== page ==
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1.a highly poisonous brown gas (NO2)
1.(MeSH)Nitrogen oxide (NO2). A highly poisonous gas. Exposure produces inflammation of lungs that may only cause slight pain or pass unnoticed, but resulting edema several days later may cause death. (From Merck, 11th ed) It is a major atmospheric pollutant that is able to absorb UV light that does not reach the earth's surface.
nitrogen dioxide (n.)
|Jmol-3D images||Image 1
|Molar mass||46.0055 g mol-1|
|Appearance||Vivid orange gas|
|Density||2.62 g dm-3|
21 °C, 294 K, 70 °F
|Solubility in water||Reacts|
|Vapor pressure||98.80 kPa (at 20 °C)|
|Refractive index (nD)||1.449 (at 20 °C)|
|Molecular shape||Dihedral digonal|
|Std enthalpy of
|GHS signal word||Danger|
|GHS hazard statements||, ,|
|GHS precautionary statements||, , , , ,|
|S-phrases||, , , , ,|
|Related Nitrogen oxides||Dinitrogen pentoxide
| (what is: / ?)
Except where noted otherwise, data are given for materials in their standard state (at 25 °C, 100 kPa)
Nitrogen dioxide is the chemical compound with the formula NO2. It is one of several nitrogen oxides. NO2 is an intermediate in the industrial synthesis of nitric acid, millions of tons of which are produced each year. This reddish-brown toxic gas has a characteristic sharp, biting odor and is a prominent air pollutant. Nitrogen dioxide is a paramagnetic, bent molecule with C2v point group symmetry.
Unlike ozone, O3, the ground electronic state of nitrogen dioxide is a doublet state, since there is one unpaired bonding electron delocalised over both bonds, which decreases the bond length; hence the bond order of one and a quarter.
NO2 exists in equilibrium with the colourless gas dinitrogen tetroxide (N2O4):
The equilibrium is characterized by ΔH = −57.23 kJ/mol, which is exothermic. Resulting from an endergonic reaction at higher temperatures, the paramagnetic monomer is favored. Colourless diamagnetic N2O4 can be obtained as a solid melting at m.p. −11.2 °C.
In the laboratory, NO2 can be prepared in a two step procedure by thermal decomposition of dinitrogen pentoxide, which is obtained by dehydration of nitric acid:
The thermal decomposition of some metal nitrates also affords NO2:
Alternatively, reduction of concentrated nitric acid by metal (such as copper).
Or finally by adding concentrated nitric acid over tin. Stannic acid is produced as byproduct.
The chemistry of nitrogen dioxide has been investigated extensively. At 150 °C, NO2 decomposes with release of oxygen via an endothermic process (ΔH = 114 kJ/mol):
As suggested by the weakness of the N–O bond, NO2 is a good oxidizer. Consequently, it will combust, sometimes explosively, with many compounds, such as hydrocarbons.
This reaction is one step in the Ostwald process for the industrial production of nitric acid from ammonia. Nitric acid decomposes slowly to nitrogen dioxide, which confers the characteristic yellow color of most samples of this acid:
NO2 is used to generate anhydrous metal nitrates from the oxides:
Alkyl and metal iodides give the corresponding nitrites:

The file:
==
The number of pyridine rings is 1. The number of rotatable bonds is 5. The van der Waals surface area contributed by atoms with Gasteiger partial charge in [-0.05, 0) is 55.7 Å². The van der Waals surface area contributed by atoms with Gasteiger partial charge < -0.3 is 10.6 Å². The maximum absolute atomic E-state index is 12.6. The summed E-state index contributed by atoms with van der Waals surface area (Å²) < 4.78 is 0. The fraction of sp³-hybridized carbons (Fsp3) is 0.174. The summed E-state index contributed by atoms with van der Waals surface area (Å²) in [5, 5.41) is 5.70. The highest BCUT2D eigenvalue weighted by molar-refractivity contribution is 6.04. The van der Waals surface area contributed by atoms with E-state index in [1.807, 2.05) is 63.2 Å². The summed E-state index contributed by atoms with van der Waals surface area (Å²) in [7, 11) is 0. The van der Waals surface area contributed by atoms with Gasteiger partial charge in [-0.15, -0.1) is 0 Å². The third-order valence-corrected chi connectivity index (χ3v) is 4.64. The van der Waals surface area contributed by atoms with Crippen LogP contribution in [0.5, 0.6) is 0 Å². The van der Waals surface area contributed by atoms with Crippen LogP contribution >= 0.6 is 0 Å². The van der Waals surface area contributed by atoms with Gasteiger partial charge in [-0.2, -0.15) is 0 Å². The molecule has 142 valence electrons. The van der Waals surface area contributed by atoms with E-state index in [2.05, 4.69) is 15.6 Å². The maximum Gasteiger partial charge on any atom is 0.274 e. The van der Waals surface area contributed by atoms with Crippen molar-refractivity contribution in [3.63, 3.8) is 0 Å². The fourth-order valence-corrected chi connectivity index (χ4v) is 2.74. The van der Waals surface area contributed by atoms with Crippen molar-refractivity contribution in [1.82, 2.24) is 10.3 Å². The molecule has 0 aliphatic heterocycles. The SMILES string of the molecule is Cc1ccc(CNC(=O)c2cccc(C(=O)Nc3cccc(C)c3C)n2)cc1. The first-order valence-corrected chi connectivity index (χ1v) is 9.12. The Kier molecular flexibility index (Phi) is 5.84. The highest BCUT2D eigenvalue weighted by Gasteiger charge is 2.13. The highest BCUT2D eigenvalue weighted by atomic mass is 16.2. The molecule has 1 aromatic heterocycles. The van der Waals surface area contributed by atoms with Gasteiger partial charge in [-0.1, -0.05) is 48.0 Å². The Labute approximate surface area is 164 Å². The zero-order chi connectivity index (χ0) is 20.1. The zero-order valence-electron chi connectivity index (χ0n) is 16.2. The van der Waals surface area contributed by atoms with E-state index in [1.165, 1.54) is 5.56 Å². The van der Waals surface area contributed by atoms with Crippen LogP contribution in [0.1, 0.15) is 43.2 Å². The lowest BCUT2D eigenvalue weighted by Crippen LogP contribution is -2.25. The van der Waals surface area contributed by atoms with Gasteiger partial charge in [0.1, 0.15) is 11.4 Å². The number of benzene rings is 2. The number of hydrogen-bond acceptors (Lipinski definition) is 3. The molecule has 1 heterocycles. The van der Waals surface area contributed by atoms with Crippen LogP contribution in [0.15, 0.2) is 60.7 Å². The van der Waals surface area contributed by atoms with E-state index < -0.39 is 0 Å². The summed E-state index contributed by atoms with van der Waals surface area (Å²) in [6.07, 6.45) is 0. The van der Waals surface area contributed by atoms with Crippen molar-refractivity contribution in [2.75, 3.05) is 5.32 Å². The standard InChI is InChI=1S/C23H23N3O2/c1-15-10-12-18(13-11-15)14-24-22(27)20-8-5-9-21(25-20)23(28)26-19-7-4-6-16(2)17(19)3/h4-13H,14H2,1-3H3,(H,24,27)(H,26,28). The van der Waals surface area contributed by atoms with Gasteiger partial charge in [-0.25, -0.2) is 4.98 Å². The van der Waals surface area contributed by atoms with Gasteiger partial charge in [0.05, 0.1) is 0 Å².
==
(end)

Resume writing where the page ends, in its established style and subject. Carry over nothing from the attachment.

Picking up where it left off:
Nitrogen dioxide is toxic by inhalation. However, as the compound is acrid and easily detectable by smell at low concentrations, inhalation exposure can generally be avoided. One potential source of exposure is fuming nitric acid, which spontaneously produces NO2 above 0 °C. Symptoms of poisoning (lung edema) tend to appear several hours after inhalation of a low but potentially fatal dose. Also, low concentrations (4 ppm) will anesthetize the nose, thus creating a potential for overexposure.
There is some evidence that long-term exposure to NO2 at concentrations above 40–100 µg/m3 may decrease lung function and increase the risk of respiratory symptoms.
Nitric oxide can be oxidized in air to form nitrogen dioxide. At normal atmospheric concentrations this is a very slow process.
The most prominent sources of NO2 are internal combustion engines, thermal power stations and, to a lesser extent, pulp mills. Butane gas heaters and stoves are also sources. The excess air required for complete combustion of fuels in these processes introduces nitrogen into the combustion reactions at high temperatures and produces nitrogen oxides (NOx). Limiting NOx production demands the precise control of the amount of air used in combustion. In households, kerosene heaters and gas heaters are sources of nitrogen dioxide.
Nitrogen dioxide is a large scale pollutant, with rural background ground level concentrations in some areas around 30 µg/m3, not far below unhealthy levels. Nitrogen dioxide plays a role in atmospheric chemistry, including the formation of tropospheric ozone. A 2005 study by researchers at the University of California, San Diego, suggests a link between NO2 levels and Sudden Infant Death Syndrome.
Nitrogen dioxide is also produced naturally during electrical storms. The term for this process is "atmospheric fixation of nitrogen". The rain produced during such storms is especially good for the garden as it contains trace amounts of fertilizer. (Henry Cavendish 1784, Birkland -Eyde Process 1903, et-al)